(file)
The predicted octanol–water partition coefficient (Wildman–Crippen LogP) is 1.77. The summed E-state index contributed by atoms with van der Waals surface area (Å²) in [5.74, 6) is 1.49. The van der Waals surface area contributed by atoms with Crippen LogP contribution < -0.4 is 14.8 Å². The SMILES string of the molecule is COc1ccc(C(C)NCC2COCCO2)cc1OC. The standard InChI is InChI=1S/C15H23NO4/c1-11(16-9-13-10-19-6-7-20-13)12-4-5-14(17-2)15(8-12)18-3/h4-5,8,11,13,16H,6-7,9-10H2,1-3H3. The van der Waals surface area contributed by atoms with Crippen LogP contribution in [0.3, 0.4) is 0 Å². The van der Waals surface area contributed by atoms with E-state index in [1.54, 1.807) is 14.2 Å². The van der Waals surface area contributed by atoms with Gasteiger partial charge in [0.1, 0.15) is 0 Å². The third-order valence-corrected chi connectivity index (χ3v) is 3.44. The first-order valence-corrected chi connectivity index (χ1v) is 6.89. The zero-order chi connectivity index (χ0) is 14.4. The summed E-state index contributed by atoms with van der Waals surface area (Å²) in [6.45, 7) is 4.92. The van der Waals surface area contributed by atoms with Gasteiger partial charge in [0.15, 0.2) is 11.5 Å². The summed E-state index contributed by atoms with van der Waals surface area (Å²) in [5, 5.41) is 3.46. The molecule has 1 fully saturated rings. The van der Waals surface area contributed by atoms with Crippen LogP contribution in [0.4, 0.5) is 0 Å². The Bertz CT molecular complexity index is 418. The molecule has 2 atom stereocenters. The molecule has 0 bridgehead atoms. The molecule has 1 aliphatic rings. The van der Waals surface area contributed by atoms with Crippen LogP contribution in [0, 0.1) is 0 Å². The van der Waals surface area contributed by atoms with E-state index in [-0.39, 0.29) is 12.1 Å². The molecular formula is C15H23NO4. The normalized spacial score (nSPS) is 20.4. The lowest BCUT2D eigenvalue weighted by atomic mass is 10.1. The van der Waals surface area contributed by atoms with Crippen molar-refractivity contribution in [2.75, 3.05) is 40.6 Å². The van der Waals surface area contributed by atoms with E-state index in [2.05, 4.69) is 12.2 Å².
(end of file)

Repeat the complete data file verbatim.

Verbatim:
The predicted octanol–water partition coefficient (Wildman–Crippen LogP) is 1.77. The summed E-state index contributed by atoms with van der Waals surface area (Å²) in [5.74, 6) is 1.49. The van der Waals surface area contributed by atoms with Crippen LogP contribution < -0.4 is 14.8 Å². The SMILES string of the molecule is COc1ccc(C(C)NCC2COCCO2)cc1OC. The standard InChI is InChI=1S/C15H23NO4/c1-11(16-9-13-10-19-6-7-20-13)12-4-5-14(17-2)15(8-12)18-3/h4-5,8,11,13,16H,6-7,9-10H2,1-3H3. The van der Waals surface area contributed by atoms with Crippen LogP contribution in [0.3, 0.4) is 0 Å². The van der Waals surface area contributed by atoms with E-state index in [1.54, 1.807) is 14.2 Å². The van der Waals surface area contributed by atoms with Gasteiger partial charge in [0.1, 0.15) is 0 Å². The third-order valence-corrected chi connectivity index (χ3v) is 3.44. The first-order valence-corrected chi connectivity index (χ1v) is 6.89. The zero-order chi connectivity index (χ0) is 14.4. The summed E-state index contributed by atoms with van der Waals surface area (Å²) in [6.45, 7) is 4.92. The van der Waals surface area contributed by atoms with Gasteiger partial charge in [0.15, 0.2) is 11.5 Å². The summed E-state index contributed by atoms with van der Waals surface area (Å²) in [5, 5.41) is 3.46. The molecule has 1 fully saturated rings. The van der Waals surface area contributed by atoms with Crippen LogP contribution in [0.4, 0.5) is 0 Å². The Bertz CT molecular complexity index is 418. The molecule has 2 atom stereocenters. The molecule has 0 bridgehead atoms. The molecule has 1 aliphatic rings. The van der Waals surface area contributed by atoms with Crippen LogP contribution in [0, 0.1) is 0 Å². The van der Waals surface area contributed by atoms with E-state index in [-0.39, 0.29) is 12.1 Å². The molecular formula is C15H23NO4. The normalized spacial score (nSPS) is 20.4. The lowest BCUT2D eigenvalue weighted by atomic mass is 10.1. The van der Waals surface area contributed by atoms with Crippen molar-refractivity contribution in [2.75, 3.05) is 40.6 Å². The van der Waals surface area contributed by atoms with E-state index in [2.05, 4.69) is 12.2 Å².